Was your ancestor discharged from the military because wounds or illness left them unfit to continue service? They may have been among the 800,000 recipients of the Silver War Badge whose records are now available at Ancestry.com.
In September 1916, King George V authorized the Silver War Badge (SWB) to honor all military personnel who had served at home or overseas since 4 August 1914 and who had been discharged because of wounds or illness. The SWB was a small, circular badge made of sterling silver that bore the king’s initials, a crown, and the inscriptions ‘For King and Empire’ and ‘Services Rendered’. The badge could also be worn by personnel who were discharged because of age.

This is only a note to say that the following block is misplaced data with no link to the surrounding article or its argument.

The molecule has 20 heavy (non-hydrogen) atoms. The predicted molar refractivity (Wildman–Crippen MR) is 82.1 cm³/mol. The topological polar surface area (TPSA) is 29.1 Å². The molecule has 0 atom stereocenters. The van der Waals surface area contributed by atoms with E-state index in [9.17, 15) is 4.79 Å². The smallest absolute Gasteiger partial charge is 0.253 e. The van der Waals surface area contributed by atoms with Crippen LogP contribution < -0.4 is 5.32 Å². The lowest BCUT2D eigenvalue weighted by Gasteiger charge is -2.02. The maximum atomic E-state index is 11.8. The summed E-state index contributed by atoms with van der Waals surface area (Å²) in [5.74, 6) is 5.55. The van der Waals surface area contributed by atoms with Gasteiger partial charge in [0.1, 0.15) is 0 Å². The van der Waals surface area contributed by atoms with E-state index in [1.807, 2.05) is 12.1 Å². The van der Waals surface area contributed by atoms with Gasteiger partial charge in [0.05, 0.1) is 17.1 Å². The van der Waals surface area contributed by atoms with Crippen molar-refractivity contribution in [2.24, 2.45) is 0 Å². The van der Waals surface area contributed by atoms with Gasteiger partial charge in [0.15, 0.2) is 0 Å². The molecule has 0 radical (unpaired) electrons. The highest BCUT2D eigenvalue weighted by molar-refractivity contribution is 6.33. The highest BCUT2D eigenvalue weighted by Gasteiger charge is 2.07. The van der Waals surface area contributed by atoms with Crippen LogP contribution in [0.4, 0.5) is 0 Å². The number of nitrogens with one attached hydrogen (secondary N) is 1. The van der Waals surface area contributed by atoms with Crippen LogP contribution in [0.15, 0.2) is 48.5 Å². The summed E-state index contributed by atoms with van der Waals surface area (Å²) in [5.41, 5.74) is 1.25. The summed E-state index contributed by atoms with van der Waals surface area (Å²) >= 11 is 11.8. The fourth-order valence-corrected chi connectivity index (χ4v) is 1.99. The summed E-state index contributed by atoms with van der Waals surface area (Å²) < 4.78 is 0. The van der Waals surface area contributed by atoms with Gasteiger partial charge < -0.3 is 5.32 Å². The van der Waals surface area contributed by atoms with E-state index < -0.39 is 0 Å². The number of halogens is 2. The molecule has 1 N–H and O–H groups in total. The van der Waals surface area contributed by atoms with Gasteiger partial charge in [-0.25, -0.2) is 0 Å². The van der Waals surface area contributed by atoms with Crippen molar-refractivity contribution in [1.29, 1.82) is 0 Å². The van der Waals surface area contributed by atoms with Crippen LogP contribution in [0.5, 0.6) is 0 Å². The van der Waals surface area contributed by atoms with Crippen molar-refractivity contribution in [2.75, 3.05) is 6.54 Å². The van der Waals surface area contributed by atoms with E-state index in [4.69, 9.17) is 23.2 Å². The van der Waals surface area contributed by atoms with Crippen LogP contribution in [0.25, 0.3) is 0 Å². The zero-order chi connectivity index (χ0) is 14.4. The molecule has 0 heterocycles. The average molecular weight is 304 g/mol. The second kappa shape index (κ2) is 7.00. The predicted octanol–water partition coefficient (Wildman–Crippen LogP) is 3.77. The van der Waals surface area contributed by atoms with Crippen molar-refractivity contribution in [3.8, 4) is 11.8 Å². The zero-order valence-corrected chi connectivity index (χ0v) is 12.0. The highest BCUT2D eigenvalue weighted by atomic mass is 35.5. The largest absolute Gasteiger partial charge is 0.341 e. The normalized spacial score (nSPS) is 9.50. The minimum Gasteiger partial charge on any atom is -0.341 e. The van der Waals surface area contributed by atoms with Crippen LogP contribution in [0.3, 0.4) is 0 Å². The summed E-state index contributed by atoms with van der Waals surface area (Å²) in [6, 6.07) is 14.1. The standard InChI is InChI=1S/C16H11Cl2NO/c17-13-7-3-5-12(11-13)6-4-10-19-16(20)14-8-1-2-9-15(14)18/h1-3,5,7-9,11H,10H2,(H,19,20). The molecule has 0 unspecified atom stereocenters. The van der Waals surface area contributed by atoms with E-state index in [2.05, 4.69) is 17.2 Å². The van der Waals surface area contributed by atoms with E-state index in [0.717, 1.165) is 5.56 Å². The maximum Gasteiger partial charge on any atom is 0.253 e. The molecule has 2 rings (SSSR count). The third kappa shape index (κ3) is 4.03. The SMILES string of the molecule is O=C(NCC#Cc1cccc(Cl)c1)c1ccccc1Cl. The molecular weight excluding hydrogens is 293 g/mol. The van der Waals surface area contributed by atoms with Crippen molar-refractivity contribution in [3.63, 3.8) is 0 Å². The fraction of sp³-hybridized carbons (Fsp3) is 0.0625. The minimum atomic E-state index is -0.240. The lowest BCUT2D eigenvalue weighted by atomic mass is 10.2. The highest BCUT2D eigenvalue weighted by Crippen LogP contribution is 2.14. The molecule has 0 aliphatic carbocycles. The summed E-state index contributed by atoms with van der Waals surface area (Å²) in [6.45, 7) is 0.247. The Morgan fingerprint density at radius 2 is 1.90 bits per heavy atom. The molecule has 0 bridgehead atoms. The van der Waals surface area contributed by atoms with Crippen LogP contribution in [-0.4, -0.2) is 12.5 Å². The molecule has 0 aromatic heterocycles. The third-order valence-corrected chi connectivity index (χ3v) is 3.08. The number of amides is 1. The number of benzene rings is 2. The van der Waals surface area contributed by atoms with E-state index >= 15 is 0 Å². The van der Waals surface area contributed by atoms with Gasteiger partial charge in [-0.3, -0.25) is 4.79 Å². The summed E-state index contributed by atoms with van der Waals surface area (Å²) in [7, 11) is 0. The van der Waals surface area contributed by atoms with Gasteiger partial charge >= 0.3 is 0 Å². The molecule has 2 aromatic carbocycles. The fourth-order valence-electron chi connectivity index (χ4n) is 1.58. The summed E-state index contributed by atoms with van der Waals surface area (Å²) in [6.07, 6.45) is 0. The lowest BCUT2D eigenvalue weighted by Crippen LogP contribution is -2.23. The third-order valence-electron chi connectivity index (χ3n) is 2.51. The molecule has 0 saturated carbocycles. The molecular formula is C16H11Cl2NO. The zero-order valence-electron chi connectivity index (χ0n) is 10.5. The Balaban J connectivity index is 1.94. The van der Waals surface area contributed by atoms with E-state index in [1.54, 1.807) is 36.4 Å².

The SWB was not simply an honor; it also served a practical purpose. At the time, men of military age in England who were not obviously in the service were sometimes accosted or insulted by civilians presenting them with white feathers—a symbol of cowardice—for shirking their patriotic duty. The badge, which was worn with civilian dress, served as an outward symbol that the wearer’s duty to country had been honorably fulfilled.
Thousands of women appear on the rolls as well, serving overseas in the Women’s Army Auxiliary Corps, which provided cooking, mechanical, clerical, and other support services. Many others served as nurses.
One thing to keep in mind as you search for your own WWI ancestor. Millions were wounded in the war—some, like J.R.R. Tolkien, so severely that they never did return to the front—but unless they were discharged, they won’t be on the Silver War Badge rolls.
For those of you who do not have a subscription to Ancestry, check your local library to see if they have a library subscription. Ancestry Library Edition is available via our free public internet at all branches of Campaspe Regional Library.